How much or how little jurors know about cases coming into a trial is less important than any unwavering biases they may possess, said attorney Joe Friedberg.

"You have to ferret out people who have strong opinions," said Friedberg, who has represented corporate executives, athletes and politicians in high-profile cases during his more than 40-year career in criminal defense. And while it's beneficial for attorneys to pick jurors who will be sympathetic to their cases, Friedberg said it's most important to find jurors who can presume the defendant innocent until proven guilty.

Jury selection in this case has already gone longer than another recent high profile case. Lawyers in the ISIS terrorism trial last year in federal court took just two days to form a panel.

Attorney Fred Goetz said the lawyers in the Scarsella case are using a hybrid system that combines the use of juror questionnaires and one-on-one interviews. He said the process is time consuming, but warranted in cases that have attracted a lot of media attention.

"In a high profile case like this where you have all kinds of social issues that people are quite rightly very passionate about, that's going to give rise to people expressing feelings, often strong feelings," said Goetz, who is not involved in this trial, but who has represented defendants accused of crimes that received a lot of media attention. "And that I think quite rightly ... would and should require individualized questioning before the whole panel is asked questions."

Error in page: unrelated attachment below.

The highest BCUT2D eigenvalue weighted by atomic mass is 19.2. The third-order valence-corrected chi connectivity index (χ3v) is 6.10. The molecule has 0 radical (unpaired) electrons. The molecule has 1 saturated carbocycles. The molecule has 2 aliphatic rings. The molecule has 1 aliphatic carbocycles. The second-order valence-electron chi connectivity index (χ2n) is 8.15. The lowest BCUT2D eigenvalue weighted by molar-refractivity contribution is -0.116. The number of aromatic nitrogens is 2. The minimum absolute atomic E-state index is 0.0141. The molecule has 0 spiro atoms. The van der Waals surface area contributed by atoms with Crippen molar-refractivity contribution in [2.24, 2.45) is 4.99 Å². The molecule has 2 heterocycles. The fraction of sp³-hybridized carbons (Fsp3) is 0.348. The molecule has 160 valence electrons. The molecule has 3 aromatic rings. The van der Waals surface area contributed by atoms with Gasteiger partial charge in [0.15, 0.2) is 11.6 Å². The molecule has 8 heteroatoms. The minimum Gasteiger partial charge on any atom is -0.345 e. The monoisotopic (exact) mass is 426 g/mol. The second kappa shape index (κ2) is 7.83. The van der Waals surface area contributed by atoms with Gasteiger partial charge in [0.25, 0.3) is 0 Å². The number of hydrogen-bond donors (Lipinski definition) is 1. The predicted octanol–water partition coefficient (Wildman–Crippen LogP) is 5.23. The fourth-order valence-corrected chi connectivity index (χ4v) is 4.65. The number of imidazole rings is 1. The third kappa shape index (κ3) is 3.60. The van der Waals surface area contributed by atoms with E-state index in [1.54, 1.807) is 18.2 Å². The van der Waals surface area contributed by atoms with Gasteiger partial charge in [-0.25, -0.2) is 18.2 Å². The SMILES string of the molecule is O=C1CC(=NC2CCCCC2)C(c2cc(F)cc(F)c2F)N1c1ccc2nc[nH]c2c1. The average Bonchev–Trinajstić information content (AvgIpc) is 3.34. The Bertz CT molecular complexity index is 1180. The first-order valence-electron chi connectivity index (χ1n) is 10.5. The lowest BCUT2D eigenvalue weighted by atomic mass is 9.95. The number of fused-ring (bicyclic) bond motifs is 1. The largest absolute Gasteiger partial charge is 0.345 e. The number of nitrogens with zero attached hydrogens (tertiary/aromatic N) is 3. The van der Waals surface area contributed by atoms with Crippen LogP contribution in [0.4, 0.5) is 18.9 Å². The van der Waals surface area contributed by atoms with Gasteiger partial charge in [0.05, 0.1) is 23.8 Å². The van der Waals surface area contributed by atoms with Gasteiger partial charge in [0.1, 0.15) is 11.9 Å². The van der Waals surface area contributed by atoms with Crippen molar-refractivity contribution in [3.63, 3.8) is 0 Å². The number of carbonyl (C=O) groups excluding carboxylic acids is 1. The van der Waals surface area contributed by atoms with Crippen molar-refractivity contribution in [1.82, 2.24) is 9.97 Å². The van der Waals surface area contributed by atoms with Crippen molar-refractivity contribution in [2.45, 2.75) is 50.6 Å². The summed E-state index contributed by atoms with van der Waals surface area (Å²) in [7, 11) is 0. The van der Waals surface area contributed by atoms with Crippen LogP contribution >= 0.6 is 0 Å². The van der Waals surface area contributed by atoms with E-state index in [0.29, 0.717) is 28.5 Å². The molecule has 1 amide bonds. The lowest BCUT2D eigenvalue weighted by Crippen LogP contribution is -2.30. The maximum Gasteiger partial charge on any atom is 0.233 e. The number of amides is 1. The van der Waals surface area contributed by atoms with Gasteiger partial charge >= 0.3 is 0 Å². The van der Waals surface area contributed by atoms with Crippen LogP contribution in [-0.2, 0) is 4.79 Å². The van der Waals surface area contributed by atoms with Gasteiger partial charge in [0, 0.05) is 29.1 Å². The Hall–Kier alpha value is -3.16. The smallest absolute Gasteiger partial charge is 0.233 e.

Hennepin Co. juries generally reflect the area.
Source: Minnesota Courts. The eligible juror population is established by the MN2010 American Community Survey compiled by Minnesota State Demographic Center. It compiles population ages 18 to 70, who are not institutionalized,are citizens, speak English at home or are able to speak English "very well" or "well". Jurors are counted as "All jurors who report for service and return questionnaire."
MPR News graphic

The racial makeup of the jury pool appears to be roughly consistent with the demographics of Hennepin County. According to 2010 Census data, African-Americans made up 8 percent of county residents and they made up 7 percent of jurors.

During a group questioning session Thursday, many of the white potential jurors shared experiences of hearing people close to them use racial epithets. And many strongly denounced racism. One woman, who said she was born in Canada and unfamiliar with American race relations, said her ex-husband used to say derogatory things about African-Americans. She said she rejects that thinking.

One other critical matter was resolved Friday.

Defense attorneys have been arguing to suppress all evidence recovered by police from Scarsella's iPhone. According to court documents, Scarsella's phone contained text messages allegedly sent between Scarsella and three other men who have been charged in connection with the shooting.

Laura Heinrich, one of two public defenders representing Scarsella, argued in court this week that the search warrant used to explore the phone's contents was "overly broad."

Prosecutors, though, warned that excluding the phone evidence would gut their case.

Caligiuri late Friday denied the motion to suppress Scarsella's iPhone data.